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Singapore Says COVID-19 Contact-Tracing Data Can Be Requested By Police

Singapore's TraceTogether program has been a factor in the country's success in managing the coronavirus. But officials now acknowledge its contact-tracing data can be requested by police in criminal investigations.
Roslan Rahman
AFP via Getty Images
Singapore's TraceTogether program has been a factor in the country's success in managing the coronavirus. But officials now acknowledge its contact-tracing data can be requested by police in criminal investigations.

Privacy concerns have been raised after ministers in Singapore's government acknowledged that data collected by its widely used COVID-19 contact-tracing program may be turned over to police for criminal investigations.

Desmond Tan, minister of state for home affairs, told Parliament on Monday, "The Singapore Police Force is empowered ... to obtain any data, including TraceTogether data, for criminal investigations," Reuters reported.

That was in contrast with previous assurances by the government.

In June, Foreign Minister Vivian Balakrishnan had stated that the app and the data it collects are "purely for contact tracing, period," The Straits Times reported. Education Minister Lawrence Wong said then that "there is no intention to use a TraceTogether app or TraceTogether token as a means of picking up breaches of existing rules."

The TraceTogether smartphone app and token are used by 78% of the people in Singapore, a country of 5.7 million. Balakrishnan called it "perhaps the most successful contact-tracing program in the world."

But Balakrishnan, who oversees the country's Smart Nation initiative, said Tuesday that he had not thought about the country's Criminal Procedure Code when he spoke about the program earlier. Section 20of the Criminal Procedure Code provides the "power to order production of any document or other thing" when police consider it necessary for a criminal investigation.

The TraceTogether program was developed by the Singapore government's technology agency and includes a smartphone app or a token that documents proximity to other users. The program was adopted more widely after it became required to enter places such as grocery stores or workplaces, the BBC reported.

Singapore has been lauded for its management of the pandemic, and has had few cases of COVID-19 compared with many other countries. It has reported 29 deaths and fewer than 60,000 cases, according to Johns Hopkins University. The wide use of the contact-tracing technology is seen as a key factor in that success.

Balakrishnan noted that the Criminal Procedure Code already applies to other types of sensitive information protected by privacy laws, including banking records. He said police have accessed such records in the past "with proper safeguards, and with the good outcomes that Singaporeans have come to expect from our police investigations."

"The police must be given the tools to bring criminals to justice, and protect the safety and security of all Singaporeans," he said. "Especially in very serious cases, and where lives are at stake, it is not reasonable for us to say that certain classes of data should be out of reach of the police. This power – on the part of the police – to access data must be exercised judiciously, and with utmost restraint."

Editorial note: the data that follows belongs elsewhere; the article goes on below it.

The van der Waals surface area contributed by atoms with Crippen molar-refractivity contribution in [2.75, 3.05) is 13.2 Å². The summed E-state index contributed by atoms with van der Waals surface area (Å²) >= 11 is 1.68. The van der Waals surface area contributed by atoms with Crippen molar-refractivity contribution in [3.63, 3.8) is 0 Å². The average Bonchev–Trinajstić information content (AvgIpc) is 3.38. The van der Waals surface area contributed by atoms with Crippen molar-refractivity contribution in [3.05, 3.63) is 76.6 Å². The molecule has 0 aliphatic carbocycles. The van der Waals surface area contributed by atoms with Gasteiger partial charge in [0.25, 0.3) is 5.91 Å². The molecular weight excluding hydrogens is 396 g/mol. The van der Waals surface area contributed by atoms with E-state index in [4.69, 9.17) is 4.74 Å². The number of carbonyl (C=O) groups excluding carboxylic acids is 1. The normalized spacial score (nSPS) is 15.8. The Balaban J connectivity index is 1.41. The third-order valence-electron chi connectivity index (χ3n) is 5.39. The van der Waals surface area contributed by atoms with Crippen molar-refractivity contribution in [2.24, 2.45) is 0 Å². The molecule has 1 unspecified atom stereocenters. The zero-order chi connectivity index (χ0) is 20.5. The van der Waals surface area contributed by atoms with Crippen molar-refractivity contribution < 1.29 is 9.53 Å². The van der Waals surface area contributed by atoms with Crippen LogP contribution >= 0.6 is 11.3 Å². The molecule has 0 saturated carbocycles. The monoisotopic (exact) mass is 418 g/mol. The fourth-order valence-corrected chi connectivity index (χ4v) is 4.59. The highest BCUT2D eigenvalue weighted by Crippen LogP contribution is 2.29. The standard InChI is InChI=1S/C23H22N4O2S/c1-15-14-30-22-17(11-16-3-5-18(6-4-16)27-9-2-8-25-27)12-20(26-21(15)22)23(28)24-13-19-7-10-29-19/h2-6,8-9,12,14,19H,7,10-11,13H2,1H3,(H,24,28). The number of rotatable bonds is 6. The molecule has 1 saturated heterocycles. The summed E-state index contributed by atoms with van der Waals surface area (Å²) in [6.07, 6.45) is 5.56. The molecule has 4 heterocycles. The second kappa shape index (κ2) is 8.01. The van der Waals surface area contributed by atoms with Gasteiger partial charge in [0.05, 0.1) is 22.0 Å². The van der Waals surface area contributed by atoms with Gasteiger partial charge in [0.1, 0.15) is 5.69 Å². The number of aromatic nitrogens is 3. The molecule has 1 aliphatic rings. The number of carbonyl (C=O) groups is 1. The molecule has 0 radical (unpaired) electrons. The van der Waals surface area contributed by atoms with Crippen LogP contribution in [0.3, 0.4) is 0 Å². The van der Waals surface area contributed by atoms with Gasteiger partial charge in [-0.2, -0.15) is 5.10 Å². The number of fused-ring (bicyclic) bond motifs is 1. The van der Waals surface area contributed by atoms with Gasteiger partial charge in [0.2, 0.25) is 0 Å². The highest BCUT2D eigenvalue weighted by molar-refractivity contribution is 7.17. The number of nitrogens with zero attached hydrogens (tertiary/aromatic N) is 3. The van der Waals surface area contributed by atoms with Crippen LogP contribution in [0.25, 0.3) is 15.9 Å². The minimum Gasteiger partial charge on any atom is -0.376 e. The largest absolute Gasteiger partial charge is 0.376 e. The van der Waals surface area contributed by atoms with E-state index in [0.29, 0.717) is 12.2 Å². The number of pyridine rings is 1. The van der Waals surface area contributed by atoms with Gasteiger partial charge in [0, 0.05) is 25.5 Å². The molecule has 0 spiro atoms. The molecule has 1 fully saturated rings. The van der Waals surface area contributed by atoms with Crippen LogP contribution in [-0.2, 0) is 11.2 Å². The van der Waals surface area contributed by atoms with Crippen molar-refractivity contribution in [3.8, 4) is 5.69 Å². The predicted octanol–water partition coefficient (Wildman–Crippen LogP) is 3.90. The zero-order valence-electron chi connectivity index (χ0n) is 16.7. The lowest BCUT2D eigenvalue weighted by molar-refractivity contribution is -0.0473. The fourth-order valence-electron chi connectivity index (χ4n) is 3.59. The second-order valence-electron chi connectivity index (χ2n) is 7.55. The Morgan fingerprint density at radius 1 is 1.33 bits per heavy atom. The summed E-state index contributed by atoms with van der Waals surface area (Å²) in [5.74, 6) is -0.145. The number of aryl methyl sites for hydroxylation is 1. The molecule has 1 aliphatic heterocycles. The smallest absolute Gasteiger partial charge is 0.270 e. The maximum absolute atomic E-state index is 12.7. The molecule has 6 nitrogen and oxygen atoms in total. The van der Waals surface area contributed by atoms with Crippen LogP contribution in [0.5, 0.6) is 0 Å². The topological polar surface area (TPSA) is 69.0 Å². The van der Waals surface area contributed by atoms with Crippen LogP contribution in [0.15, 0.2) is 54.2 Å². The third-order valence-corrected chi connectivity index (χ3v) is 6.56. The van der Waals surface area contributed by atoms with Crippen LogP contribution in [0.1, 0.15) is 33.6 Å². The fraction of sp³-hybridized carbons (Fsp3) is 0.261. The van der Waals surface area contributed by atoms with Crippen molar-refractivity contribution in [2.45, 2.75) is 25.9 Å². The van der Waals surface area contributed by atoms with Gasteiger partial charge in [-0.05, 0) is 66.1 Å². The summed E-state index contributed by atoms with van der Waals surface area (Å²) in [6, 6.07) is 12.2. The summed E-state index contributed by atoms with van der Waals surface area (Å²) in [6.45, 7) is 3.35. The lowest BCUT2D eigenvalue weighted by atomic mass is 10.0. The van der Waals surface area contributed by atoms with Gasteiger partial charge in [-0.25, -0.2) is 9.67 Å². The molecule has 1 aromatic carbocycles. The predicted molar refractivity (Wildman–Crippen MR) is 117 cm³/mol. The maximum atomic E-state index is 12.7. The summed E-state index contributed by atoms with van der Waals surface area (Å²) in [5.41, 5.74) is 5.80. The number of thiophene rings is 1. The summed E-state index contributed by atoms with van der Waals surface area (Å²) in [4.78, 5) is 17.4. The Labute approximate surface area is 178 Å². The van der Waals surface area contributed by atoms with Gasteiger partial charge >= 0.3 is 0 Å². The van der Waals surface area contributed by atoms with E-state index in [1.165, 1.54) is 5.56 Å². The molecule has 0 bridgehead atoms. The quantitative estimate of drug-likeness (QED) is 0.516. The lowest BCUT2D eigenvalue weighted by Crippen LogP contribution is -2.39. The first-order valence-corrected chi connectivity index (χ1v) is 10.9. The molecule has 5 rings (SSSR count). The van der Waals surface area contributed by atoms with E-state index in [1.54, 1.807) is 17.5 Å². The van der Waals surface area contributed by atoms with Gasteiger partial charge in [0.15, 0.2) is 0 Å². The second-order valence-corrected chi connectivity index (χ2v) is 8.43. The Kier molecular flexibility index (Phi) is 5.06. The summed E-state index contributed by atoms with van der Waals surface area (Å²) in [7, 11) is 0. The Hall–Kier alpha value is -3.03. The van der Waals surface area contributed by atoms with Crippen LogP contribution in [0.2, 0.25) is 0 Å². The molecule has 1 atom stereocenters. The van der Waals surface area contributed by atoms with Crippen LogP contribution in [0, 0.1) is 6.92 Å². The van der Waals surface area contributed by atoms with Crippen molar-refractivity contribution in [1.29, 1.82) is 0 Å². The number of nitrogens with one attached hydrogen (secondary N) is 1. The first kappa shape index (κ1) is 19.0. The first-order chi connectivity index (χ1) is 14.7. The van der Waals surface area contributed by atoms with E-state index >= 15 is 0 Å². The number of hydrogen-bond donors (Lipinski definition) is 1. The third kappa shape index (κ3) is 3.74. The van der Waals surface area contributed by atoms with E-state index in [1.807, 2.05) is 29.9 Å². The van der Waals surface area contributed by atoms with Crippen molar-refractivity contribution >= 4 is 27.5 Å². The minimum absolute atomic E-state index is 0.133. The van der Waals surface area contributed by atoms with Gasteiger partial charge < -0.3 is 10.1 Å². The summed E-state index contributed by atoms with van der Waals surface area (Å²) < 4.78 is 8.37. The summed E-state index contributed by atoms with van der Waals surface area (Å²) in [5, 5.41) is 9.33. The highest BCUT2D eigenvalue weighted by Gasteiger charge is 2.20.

He said contact-tracing data have been used once so far, in a murder case, according to The Straits Times.

Balakrishnan noted that TraceTogether had been designed with privacy in mind, as it uses Bluetooth to measure proximity to other devices, rather than GPS location data. The Bluetooth data are stored locally on the device. If a person tests positive for the coronavirus, the Ministry of Health requests the person upload the data for contact-tracing purposes. The Bluetooth data are anonymized and deleted from an individual's device after 25 days.

TraceTogether updated its privacy statement on Monday to clarify that there are indeed circumstances where its data might be used for other than public health purposes: "TraceTogether data may be used in circumstances where citizen safety and security is or has been affected. [Authorized] Police officers may invoke Criminal Procedure Code (CPC) powers to request users to upload their TraceTogether data for criminal investigations."

Eugene Tan, a law professor at Singapore Management University and a former nominated member of Parliament, told The Straits Times that the government's backtracking on privacy assurances undermines trust and credibility.

"This damage could undermine its future efforts, given its reiteration that Singapore has only managed to keep COVID-19 under control due to the people's trust in the government's measures," he told the paper.

Tan suggested the government exclude contract-tracing data from the Criminal Procedure Code's reach, lest it discourage people from using the app.

"A by-the-way or incidental use of TraceTogether should be resisted because it is far more important to have many people to use the program," he told the paper.

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Laurel Wamsley is a reporter for NPR's News Desk. She reports breaking news for NPR's digital coverage, newscasts, and news magazines, as well as occasional features. She was also the lead reporter for NPR's coverage of the 2019 Women's World Cup in France.